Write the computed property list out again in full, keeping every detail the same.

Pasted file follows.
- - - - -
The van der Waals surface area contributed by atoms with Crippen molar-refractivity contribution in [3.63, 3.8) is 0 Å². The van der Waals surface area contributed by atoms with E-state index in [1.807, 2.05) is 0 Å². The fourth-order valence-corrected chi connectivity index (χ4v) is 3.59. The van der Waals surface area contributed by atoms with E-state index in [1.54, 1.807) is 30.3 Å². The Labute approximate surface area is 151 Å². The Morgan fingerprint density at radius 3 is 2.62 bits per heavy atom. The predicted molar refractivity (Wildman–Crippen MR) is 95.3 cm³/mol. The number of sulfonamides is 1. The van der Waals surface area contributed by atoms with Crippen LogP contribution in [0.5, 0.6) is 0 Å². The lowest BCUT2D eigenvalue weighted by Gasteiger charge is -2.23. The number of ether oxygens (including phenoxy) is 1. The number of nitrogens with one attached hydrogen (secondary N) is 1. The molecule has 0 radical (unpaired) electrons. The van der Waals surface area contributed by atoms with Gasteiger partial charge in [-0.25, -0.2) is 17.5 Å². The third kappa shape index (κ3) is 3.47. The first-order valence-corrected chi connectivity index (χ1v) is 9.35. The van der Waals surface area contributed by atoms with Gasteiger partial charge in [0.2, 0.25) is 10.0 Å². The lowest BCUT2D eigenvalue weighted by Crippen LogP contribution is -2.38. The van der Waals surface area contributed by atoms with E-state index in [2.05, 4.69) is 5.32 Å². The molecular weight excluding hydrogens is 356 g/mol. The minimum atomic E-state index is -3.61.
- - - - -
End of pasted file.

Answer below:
The van der Waals surface area contributed by atoms with Crippen molar-refractivity contribution in [3.63, 3.8) is 0 Å². The van der Waals surface area contributed by atoms with E-state index in [1.807, 2.05) is 0 Å². The fourth-order valence-corrected chi connectivity index (χ4v) is 3.59. The van der Waals surface area contributed by atoms with E-state index in [1.54, 1.807) is 30.3 Å². The Labute approximate surface area is 151 Å². The Morgan fingerprint density at radius 3 is 2.62 bits per heavy atom. The predicted molar refractivity (Wildman–Crippen MR) is 95.3 cm³/mol. The number of sulfonamides is 1. The van der Waals surface area contributed by atoms with Crippen LogP contribution in [0.5, 0.6) is 0 Å². The lowest BCUT2D eigenvalue weighted by Gasteiger charge is -2.23. The number of ether oxygens (including phenoxy) is 1. The number of nitrogens with one attached hydrogen (secondary N) is 1. The molecule has 0 radical (unpaired) electrons. The van der Waals surface area contributed by atoms with Gasteiger partial charge in [-0.25, -0.2) is 17.5 Å². The third kappa shape index (κ3) is 3.47. The first-order valence-corrected chi connectivity index (χ1v) is 9.35. The van der Waals surface area contributed by atoms with Gasteiger partial charge in [0.2, 0.25) is 10.0 Å². The lowest BCUT2D eigenvalue weighted by Crippen LogP contribution is -2.38. The van der Waals surface area contributed by atoms with E-state index in [2.05, 4.69) is 5.32 Å². The molecular weight excluding hydrogens is 356 g/mol. The minimum atomic E-state index is -3.61.